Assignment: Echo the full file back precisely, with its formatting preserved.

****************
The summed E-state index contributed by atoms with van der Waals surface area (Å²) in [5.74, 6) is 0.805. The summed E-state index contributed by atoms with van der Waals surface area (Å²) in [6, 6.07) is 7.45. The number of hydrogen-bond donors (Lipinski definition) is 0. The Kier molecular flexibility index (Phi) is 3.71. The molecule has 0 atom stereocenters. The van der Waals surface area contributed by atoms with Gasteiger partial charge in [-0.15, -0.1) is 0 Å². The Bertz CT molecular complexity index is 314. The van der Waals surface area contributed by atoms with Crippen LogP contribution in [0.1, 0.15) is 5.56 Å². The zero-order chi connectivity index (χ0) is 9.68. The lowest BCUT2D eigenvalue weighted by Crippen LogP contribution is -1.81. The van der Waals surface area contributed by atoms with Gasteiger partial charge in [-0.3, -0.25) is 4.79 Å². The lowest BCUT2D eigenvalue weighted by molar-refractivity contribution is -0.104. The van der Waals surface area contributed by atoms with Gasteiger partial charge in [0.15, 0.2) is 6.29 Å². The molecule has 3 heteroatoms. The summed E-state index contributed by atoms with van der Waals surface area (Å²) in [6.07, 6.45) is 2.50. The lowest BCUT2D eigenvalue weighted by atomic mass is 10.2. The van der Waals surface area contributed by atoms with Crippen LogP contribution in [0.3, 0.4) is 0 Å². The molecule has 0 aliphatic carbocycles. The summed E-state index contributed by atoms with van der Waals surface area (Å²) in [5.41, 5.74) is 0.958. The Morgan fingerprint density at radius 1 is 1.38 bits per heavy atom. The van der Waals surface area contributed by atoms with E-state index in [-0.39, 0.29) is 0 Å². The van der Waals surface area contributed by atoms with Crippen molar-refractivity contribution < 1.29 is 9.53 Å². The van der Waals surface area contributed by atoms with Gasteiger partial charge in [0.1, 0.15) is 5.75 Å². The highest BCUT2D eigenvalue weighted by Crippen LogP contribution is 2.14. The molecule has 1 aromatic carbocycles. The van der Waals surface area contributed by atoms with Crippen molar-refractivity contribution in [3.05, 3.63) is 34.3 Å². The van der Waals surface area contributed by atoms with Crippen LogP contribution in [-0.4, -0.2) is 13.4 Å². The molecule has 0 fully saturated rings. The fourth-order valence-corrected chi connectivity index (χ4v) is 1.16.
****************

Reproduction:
The summed E-state index contributed by atoms with van der Waals surface area (Å²) in [5.74, 6) is 0.805. The summed E-state index contributed by atoms with van der Waals surface area (Å²) in [6, 6.07) is 7.45. The number of hydrogen-bond donors (Lipinski definition) is 0. The Kier molecular flexibility index (Phi) is 3.71. The molecule has 0 atom stereocenters. The van der Waals surface area contributed by atoms with Gasteiger partial charge in [-0.15, -0.1) is 0 Å². The Bertz CT molecular complexity index is 314. The van der Waals surface area contributed by atoms with Crippen LogP contribution in [0.1, 0.15) is 5.56 Å². The zero-order chi connectivity index (χ0) is 9.68. The lowest BCUT2D eigenvalue weighted by Crippen LogP contribution is -1.81. The van der Waals surface area contributed by atoms with Gasteiger partial charge in [-0.3, -0.25) is 4.79 Å². The lowest BCUT2D eigenvalue weighted by molar-refractivity contribution is -0.104. The van der Waals surface area contributed by atoms with Gasteiger partial charge in [0.15, 0.2) is 6.29 Å². The molecule has 3 heteroatoms. The summed E-state index contributed by atoms with van der Waals surface area (Å²) in [6.07, 6.45) is 2.50. The lowest BCUT2D eigenvalue weighted by atomic mass is 10.2. The van der Waals surface area contributed by atoms with Crippen LogP contribution in [0.3, 0.4) is 0 Å². The molecule has 0 aliphatic carbocycles. The summed E-state index contributed by atoms with van der Waals surface area (Å²) in [5.41, 5.74) is 0.958. The Morgan fingerprint density at radius 1 is 1.38 bits per heavy atom. The van der Waals surface area contributed by atoms with E-state index in [-0.39, 0.29) is 0 Å². The van der Waals surface area contributed by atoms with Crippen molar-refractivity contribution < 1.29 is 9.53 Å². The van der Waals surface area contributed by atoms with Gasteiger partial charge in [0.1, 0.15) is 5.75 Å². The highest BCUT2D eigenvalue weighted by Crippen LogP contribution is 2.14. The molecule has 1 aromatic carbocycles. The van der Waals surface area contributed by atoms with Crippen molar-refractivity contribution in [3.05, 3.63) is 34.3 Å². The van der Waals surface area contributed by atoms with Crippen LogP contribution in [-0.4, -0.2) is 13.4 Å². The molecule has 0 fully saturated rings. The fourth-order valence-corrected chi connectivity index (χ4v) is 1.16.